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What can we learn about Victorian society from the story 'The Withered Arm' by Thomas Hardy? Do you think that the story is relevant for today? Support your answer with relevant quotations from the story.

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Introduction

'The Withered Arm' GCSE Coursework What can we learn about Victorian society from the story 'The Withered Arm' by Thomas Hardy? Do you think that the story is relevant for today? Support your answer with relevant quotations from the story. The short story, 'The Withered Arm' by Thomas Hardy gives one a vivid insight of life of the rural working class during nineteenth century England and their involvement with the upper classes throughout the country. Both of the classes' hardship, superstitious beliefs and their attitudes towards women are displayed along with their lifestyle in the historical southern county of Wessex, allowing one to get different perspectives of the class and their personal prejudices against each other. During the Victorian era, there was a great social divide between the upper and lower classes, both financially and in the attitudes towards each other, which is seen all over England from the countryside of Wessex to the city of London. The only common relationship between the upper and lower classes was strictly business. Other relationships such as marriage and sexual affairs were clearly frowned upon, especially by the upper classes who were afraid of being mortified and degraded in the eyes of the gentlemen of England. ...read more.

Middle

The single women had to do all the work themselves. Women lacked economic independence because generally men had more education - even if little - and they possessed higher paying jobs. The underprivileged women probably wore dilapidated clothes, which were torn and filthy. We can presume this because on page three it says that Rhoda went up to the cottage made of mud parapet. The more fortunate women wore 'A white bonnet and a silver-coloured gownd', just how Rhoda's son described Gertrude. Throughout the story, Hardy gives us an idea of capital punishment in the nineteenth century. Rhoda's son gets executed for setting fire to a haystack 'only just eighteen, and only present by chance when the rick was fired' and Rhoda herself disappeared from the village because people thought of her as a witch and she fear from being punished by death 'in the spring she and her boy disappeared from the neighbourhood of Holmstoke'. This was all typical of the nineteenth century and people could be sentenced to death for what we would think of as minor offences. For example, capital punishment, also known as the death penalty, could be passed for picking pockets, stealing bread or cutting down a tree. ...read more.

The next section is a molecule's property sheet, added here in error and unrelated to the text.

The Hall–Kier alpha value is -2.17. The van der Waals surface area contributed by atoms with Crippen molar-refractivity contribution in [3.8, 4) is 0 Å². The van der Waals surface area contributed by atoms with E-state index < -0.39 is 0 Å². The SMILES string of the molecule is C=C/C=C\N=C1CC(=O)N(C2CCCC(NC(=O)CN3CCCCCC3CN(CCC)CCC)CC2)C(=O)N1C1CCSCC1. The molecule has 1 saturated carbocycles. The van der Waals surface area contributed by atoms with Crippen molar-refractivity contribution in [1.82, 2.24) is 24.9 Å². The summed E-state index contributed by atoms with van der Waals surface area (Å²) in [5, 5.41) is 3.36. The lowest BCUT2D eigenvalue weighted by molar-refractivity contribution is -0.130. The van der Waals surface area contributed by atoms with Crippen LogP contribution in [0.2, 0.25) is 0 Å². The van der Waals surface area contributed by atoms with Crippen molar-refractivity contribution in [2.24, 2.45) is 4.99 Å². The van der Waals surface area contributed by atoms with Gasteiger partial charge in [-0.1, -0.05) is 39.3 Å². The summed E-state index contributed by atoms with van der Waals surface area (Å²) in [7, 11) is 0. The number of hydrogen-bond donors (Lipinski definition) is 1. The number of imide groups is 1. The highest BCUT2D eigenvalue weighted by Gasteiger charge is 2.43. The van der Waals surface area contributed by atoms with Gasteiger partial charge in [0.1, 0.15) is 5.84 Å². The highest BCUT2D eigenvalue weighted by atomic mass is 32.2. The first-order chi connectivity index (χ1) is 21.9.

Conclusion

This message is not only echoed throughout The Withered Arm but also in many other works of Hardy. Hardy analyses the flaws existing in a conformist society by showing how it destroys different people's lives. The short story even has significance to this day, since the sexism towards women survives and so do the complications of marriage. It can be argued that Hardy is successful as a writer and reflecting the characters so descriptively since he may have encountered people who influenced his characters, and the fact that he lived in Wessex where many of the characters are from. 'The Withered Arm' portrays the lifestyle and society of the Victorian era in great detail. Thomas Hardy's interpretation of the hardships such as discrimination faced by the working class and set by the upper classes allows one to get an insight of just some of the problems faced during this period. Hardy's attention to detail and writing skills allow the reader to vividly picture the green countryside, and most importantly the moral values of that time and Hardy's philosophical implications. Overall, the short story gives one the opportunity to get a clear understanding of Victorian society during the nineteenth century. ...read more.

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